Interview with Christina Stiles
First and foremost, tell us a little about yourself, your gaming experience and your writing experience?
I’ve been gaming since I was 12, and I’m in my 40s now. I started with the Basic Set of Dungeons & Dragons. My brother had purchased the game and needed a victim…ah, player. I was immediately hooked—even though most of my characters died horrendous deaths—and I spent way too much time thinking about my characters and the plots going on with them while I was in school. In fact, I’m not really sure how I graduated high school with honors, as my head was definitely NOT in my schoolwork!
I’ve played all the versions of D&D since (though not 4e so much), and I branched out into other games over the years: RIFTS, Savage Worlds, MAGE, Call of Cthulhu, D20 Modern, Traveller, Castles & Crusades, Pathfinder and many others. I admit that I’m mostly a tabletop RPG gamer. I don’t play boardgames, and I’ve only played a few card games. In the future, I intend to branch out to try the things I’ve been missing. I was sitting at Mysticon this past month, hearing people talk about so many different games that I haven’t tried, and I decided then and there that I really should see what else is out there and broaden my gaming experiences.
In terms of writing, I got my first gaming piece published in DUNGEON #61, “Jigsaw,” which I co-authored with Dan DeFazio. I actually started working with Dan after I had sent a letter to him and his co-author about how much I enjoyed their “Is There an Elf in the House?” adventure in an earlier issue. We hit it off well through snail mail, and that was how it all began. It would be years later, when the Open Gaming License came out, that I turned seriously to pursuing more writing. I wrote for the D20 System during its heyday, and I was lost as a freelancer when 4e came out—it just did not click with me. I then turned to writing for White Wolf Studios and Troll Lord Games. I got into writing for Pathfinder through several Kobold Press patron projects. I’ve kept very busy with Pathfinder for the last few years, and it is the game I play the most.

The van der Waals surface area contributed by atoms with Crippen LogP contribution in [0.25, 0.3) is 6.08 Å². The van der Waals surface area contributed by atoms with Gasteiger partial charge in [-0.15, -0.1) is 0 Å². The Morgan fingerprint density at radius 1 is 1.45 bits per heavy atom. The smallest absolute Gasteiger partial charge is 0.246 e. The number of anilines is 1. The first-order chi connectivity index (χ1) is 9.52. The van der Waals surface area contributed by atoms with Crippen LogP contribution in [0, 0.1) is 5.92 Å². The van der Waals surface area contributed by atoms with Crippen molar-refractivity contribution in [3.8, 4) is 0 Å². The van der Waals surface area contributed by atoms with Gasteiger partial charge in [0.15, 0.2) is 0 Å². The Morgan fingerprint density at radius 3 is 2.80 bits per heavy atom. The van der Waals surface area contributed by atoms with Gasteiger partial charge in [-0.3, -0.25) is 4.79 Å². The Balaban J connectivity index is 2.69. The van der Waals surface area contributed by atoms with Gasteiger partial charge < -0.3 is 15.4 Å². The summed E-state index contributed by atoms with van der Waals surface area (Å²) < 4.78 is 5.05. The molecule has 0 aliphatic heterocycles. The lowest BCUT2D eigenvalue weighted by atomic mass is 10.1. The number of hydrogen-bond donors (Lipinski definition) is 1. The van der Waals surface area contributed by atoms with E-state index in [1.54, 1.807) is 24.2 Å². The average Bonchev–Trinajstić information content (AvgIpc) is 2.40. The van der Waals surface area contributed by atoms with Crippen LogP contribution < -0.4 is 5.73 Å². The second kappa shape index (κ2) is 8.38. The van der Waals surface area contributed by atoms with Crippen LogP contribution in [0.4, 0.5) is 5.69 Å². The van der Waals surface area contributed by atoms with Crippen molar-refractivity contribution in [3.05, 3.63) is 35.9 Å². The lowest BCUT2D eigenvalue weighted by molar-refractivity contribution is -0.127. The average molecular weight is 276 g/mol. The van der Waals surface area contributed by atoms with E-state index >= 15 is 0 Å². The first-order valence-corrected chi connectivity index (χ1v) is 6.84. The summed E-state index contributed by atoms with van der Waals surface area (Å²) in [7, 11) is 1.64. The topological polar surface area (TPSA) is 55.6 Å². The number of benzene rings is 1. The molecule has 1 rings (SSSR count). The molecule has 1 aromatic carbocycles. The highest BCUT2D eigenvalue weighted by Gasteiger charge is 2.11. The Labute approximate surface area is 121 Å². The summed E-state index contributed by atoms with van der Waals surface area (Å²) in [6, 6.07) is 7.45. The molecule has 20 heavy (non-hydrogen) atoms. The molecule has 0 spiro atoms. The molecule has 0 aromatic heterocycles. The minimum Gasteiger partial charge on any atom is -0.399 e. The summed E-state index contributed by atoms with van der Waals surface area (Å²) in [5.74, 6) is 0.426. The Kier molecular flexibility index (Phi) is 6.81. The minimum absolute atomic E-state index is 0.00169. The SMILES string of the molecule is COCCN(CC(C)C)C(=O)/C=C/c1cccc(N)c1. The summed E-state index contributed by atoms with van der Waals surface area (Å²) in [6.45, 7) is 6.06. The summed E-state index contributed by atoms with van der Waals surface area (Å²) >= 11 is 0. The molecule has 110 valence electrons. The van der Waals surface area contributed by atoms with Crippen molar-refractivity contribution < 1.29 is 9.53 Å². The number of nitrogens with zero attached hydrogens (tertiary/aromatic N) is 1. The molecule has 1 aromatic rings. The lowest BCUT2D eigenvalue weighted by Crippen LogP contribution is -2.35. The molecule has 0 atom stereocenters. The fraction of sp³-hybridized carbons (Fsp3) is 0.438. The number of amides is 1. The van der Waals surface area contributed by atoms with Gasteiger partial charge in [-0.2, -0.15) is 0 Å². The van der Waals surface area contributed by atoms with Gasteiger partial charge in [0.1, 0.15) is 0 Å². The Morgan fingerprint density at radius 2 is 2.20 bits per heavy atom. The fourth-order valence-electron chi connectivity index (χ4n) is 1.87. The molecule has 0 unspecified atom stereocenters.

Tell us a little about your other work?
I mostly write games and edit them. I have had two short stories published, and I’ll be working on more fiction this year—some with the NYT bestselling author Faith Hunter. I’ve got a nonfiction book on introducing women to tabletop gaming in the works, and it’s on IndieGoGo right now: Medusa’s Guide for Gamer Girls (it ends March 19th). I’ve had a lot of women from the gaming industry sign on to write something for the project. I’m very excited about this! Just some of the ladies joining me include: Jodi Black, Filamena Young, Amber Scott, Amanda Hamon, Carinn Seabolt, Lillian Cohen-Moore, Jen Page, Ree Sosebee, and many others. I have male contributors, as well.
You do a lot of work for other groups (Green Ronin, Paizo, etc). How does that differ from your own works?